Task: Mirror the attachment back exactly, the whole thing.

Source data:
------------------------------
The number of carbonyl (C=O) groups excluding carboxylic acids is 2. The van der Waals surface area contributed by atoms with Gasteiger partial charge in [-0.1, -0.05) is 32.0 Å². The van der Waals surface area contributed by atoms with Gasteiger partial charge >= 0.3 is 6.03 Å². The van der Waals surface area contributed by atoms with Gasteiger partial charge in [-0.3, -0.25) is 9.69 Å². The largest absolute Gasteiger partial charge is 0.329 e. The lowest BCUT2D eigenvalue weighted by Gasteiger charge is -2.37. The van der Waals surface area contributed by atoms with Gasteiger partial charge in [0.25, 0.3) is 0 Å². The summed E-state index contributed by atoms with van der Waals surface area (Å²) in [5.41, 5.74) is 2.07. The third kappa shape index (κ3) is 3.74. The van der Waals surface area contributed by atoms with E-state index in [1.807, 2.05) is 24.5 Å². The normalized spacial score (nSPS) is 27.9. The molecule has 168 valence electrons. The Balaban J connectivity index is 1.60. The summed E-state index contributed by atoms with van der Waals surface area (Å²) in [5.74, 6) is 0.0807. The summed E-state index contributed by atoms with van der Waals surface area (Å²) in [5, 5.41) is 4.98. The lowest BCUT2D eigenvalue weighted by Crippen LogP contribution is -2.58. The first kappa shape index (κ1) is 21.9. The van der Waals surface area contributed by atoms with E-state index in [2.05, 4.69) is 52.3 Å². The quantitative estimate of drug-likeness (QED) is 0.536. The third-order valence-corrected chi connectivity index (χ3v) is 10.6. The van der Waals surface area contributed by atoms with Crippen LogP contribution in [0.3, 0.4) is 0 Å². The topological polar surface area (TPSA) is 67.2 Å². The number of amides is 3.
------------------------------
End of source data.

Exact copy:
The number of carbonyl (C=O) groups excluding carboxylic acids is 2. The van der Waals surface area contributed by atoms with Gasteiger partial charge in [-0.1, -0.05) is 32.0 Å². The van der Waals surface area contributed by atoms with Gasteiger partial charge >= 0.3 is 6.03 Å². The van der Waals surface area contributed by atoms with Gasteiger partial charge in [-0.3, -0.25) is 9.69 Å². The largest absolute Gasteiger partial charge is 0.329 e. The lowest BCUT2D eigenvalue weighted by Gasteiger charge is -2.37. The van der Waals surface area contributed by atoms with Gasteiger partial charge in [0.25, 0.3) is 0 Å². The summed E-state index contributed by atoms with van der Waals surface area (Å²) in [5.41, 5.74) is 2.07. The third kappa shape index (κ3) is 3.74. The van der Waals surface area contributed by atoms with E-state index in [1.807, 2.05) is 24.5 Å². The normalized spacial score (nSPS) is 27.9. The molecule has 168 valence electrons. The Balaban J connectivity index is 1.60. The summed E-state index contributed by atoms with van der Waals surface area (Å²) in [5.74, 6) is 0.0807. The summed E-state index contributed by atoms with van der Waals surface area (Å²) in [5, 5.41) is 4.98. The lowest BCUT2D eigenvalue weighted by Crippen LogP contribution is -2.58. The first kappa shape index (κ1) is 21.9. The van der Waals surface area contributed by atoms with E-state index in [2.05, 4.69) is 52.3 Å². The quantitative estimate of drug-likeness (QED) is 0.536. The third-order valence-corrected chi connectivity index (χ3v) is 10.6. The van der Waals surface area contributed by atoms with Crippen LogP contribution in [0.3, 0.4) is 0 Å². The topological polar surface area (TPSA) is 67.2 Å². The number of amides is 3.